Well, that is exactly what you do every time you carry a giant Maglite. Don’t get me wrong, big Maglites serve a purpose (hitting bad guys), but on top of being heavy you have to hold them all the time, making trekking poles an impossibility. A nice, light headlamp is a better option.

Alternative that is actually useful: A headlamp, like this Black Diamond Revolt ($46.00), that recharges using your phone charger.


Image Credit: Sven/Wikimedia

Unpopular opinion amongst the blog-insita here, but we love WalMart. It’s cheap, we’re poor, and Target is full of people who are just rich enough to look down on everyone else at Target.

That being said, the camping section of WalMart is a nightmare.  Yes, the WalMart tent might be a lot less expensive than the one at REI, Cabelas, or BassPro but it is false economy: a $30 WalMart tent will last a trip or two while a $150 tent can last a lifetime. The only reason to find yourself in the WalMart camping section is convience. However, if you need this kind of one-stop shopping just do us both a favor and get a gift card to a real outdoors store.

Alternative that is actually useful: Gift cards.

Disclaimer: This post, and all posts on LesserPlaces, may contain affiliate links– links that allow me to receive a small kickback at no additional cost to you when you shop through them. This is how we keep the lights on. 

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Max Wilson is a graduate student studying ecology at Arizona State University. He write here at Lesser Places, occasionally for, and even more occasionally for scientific journals. You can follow him on twitter @maxomillions.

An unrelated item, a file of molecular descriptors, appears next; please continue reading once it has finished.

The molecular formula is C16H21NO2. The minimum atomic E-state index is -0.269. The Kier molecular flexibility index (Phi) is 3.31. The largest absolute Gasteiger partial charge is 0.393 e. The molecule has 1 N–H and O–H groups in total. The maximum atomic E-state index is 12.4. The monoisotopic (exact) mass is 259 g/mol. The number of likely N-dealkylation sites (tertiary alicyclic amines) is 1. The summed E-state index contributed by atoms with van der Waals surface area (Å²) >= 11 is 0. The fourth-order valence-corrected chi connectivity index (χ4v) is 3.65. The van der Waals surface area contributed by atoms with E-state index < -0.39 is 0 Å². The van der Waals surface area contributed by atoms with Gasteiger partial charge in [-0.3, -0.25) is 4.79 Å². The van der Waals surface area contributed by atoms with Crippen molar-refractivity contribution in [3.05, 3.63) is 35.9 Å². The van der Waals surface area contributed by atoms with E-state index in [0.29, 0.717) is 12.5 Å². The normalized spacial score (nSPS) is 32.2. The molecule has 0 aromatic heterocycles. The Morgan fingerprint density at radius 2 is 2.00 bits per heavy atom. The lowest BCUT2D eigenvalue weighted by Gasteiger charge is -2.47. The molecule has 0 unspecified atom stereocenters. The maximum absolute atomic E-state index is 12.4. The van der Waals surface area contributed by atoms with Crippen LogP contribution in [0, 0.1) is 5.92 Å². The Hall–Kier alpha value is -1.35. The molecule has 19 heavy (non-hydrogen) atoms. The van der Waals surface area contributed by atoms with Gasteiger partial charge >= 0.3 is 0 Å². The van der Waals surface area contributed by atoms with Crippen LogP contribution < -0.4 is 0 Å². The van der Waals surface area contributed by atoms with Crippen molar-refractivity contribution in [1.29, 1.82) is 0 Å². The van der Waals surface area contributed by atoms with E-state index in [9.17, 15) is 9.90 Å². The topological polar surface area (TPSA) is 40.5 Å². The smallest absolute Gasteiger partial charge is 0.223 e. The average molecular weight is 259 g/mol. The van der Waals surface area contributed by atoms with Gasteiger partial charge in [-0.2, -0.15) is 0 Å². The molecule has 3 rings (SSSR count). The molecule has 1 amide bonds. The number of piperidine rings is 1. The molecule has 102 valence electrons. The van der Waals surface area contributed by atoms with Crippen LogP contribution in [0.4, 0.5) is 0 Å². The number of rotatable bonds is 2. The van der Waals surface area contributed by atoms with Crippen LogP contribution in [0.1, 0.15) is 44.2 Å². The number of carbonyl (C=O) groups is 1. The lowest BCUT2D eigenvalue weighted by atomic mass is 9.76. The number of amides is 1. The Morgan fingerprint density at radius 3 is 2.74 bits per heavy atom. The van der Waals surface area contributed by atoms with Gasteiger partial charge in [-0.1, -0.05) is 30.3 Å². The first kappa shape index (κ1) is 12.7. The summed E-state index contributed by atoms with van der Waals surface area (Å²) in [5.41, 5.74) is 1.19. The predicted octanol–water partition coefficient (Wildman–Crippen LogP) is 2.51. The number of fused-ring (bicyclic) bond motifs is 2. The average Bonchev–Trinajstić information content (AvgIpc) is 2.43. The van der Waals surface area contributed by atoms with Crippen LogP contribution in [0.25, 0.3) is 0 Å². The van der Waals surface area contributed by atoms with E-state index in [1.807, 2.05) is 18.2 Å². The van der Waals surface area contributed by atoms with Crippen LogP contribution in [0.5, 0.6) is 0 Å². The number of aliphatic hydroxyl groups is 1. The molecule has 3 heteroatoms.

Mark Golab is a hiker, backpacker, and cubicle jockey whose hobbies include listening to the Kornheiser Pod and hoping his fiance’s cat doesn’t kill him in his sleep. You can’t follow him anywhere because he hates social media.

9 thoughts on “Five things you shouldn’t buy a hiker for Christmas

  1. I agree with everything except the low cut sock. I spend almost all of my hiking time in trail runners and I know a lot of other long distance hikers that do the same (actually I’d say 99% of people who thru hike a trail prefer trail runners). I prefer a low cut sock paired with a short gaiter to keep the dirt out of my shoes. Way cooler than a high sock and lighter. That is totally my personal preference, but just saying, not everyone likes tall socks and not everyone hikes in boots!!

    Liked by 1 person

    1. Really? That’s interesting. I have no beef with trailrunners, but when i wear them i still stick with crew cuts. Waterproof gaiters are way warmer than a thin, breathable pair of crew cut socks IMHO.


      1. Oh I don’t go waterproof gaiters, I stick with something light and breathable like Dirty Girls. I think the gaiters are better at keeping stuff out of my socks. Weirdly though on the AT I never even needed gaiters, just shook my socks out at breaks. Also, if we are being honest, the vain side of me hates the way my legs look in crew cut socks, so I stick to lower ones 🙂

        Liked by 2 people